However, those countries with high immigrant percentages (as seen in Graph 1) are actually doing better economically. While immigrants and refugees tend to be regarded as poor and uneducated, many of them are in fact highly educated and economically affluent. People who leave their countries need money not only for transport but also to set themselves up in their new lives. When internal turmoil makes a country dangerous, the rich are apparently the first to leave. Germany’s willingness to accept refugees may well be more than an humanitarian impulse. The acquisition of outstanding human resources is critical to economic advance, and taking in refugees for that purpose is a very rational choice. When peace eventually returns to Syria and Iraq, the least-skilled can be returned home, keeping only the best and most skilled.

A large percentage of top students in Japan’s graduate schools of science and engineering are from China and other countries. Japan’s problem lies in not taking full advantage of these global human resources. Foreign labor has become crucial to farming, construction, hospitality and other sectors. Conversely, the United States has always laid down the welcome mat for foreign talent. The Trump administration is trying to change that policy, but its efforts have been stymied for the meantime by the courts. IT firms and other areas of US industry are opposed to a harsher immigration regime.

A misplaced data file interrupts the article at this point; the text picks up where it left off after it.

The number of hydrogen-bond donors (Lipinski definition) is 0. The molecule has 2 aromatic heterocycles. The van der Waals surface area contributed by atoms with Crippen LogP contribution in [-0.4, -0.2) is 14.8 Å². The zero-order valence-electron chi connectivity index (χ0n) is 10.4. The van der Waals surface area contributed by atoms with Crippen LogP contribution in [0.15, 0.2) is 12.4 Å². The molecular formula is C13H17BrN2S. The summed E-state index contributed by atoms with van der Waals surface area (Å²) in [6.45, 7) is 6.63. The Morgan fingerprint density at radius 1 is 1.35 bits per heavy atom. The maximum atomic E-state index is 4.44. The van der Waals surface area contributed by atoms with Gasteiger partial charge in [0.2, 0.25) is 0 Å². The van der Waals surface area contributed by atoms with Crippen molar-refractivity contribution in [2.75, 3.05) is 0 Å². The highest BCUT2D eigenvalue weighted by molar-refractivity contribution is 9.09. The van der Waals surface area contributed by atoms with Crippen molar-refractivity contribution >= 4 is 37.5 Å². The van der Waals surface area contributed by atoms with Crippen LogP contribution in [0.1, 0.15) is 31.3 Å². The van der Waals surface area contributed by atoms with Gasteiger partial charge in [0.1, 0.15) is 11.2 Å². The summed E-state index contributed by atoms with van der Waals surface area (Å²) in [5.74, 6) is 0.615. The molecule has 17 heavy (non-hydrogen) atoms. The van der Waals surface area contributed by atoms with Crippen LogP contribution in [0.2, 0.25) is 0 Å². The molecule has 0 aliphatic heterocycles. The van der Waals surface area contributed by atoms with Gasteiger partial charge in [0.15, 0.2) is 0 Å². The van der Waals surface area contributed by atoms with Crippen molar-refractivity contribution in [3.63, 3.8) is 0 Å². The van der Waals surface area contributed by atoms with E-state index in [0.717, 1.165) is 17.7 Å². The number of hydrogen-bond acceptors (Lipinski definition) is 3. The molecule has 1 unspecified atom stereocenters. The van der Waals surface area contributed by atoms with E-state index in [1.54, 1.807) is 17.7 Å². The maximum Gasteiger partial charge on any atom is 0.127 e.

Illegal migrants apparently make up half of farm labor in California, the largest food-producing area in the United States. Since the 1960s, Germany has proactively embraced immigrants from Southern Europe and Turkey. One in 10 Germans is now foreign-born, rising to one in five when second- and third-generation migrants are included. Without them, the economy would not simply have failed to grow but indeed shrunk.

Growing economic disparities the real problem

Expelling immigrants and refugees is not the needed course of action for EU member countries—not only would it be impossible when one in five EU citizens is now either an immigrant or descended from an immigrant, but there is no evidence that they are impacting negatively on the economy. The Middle Eastern immigrants and refugees that enter Europe via Turkey and Greece and the boat people from Africa that we often see on TV are in fact only a tiny portion of the whole immigrant population. Mass murderers are mostly the descendants of immigrants with legitimate nationality.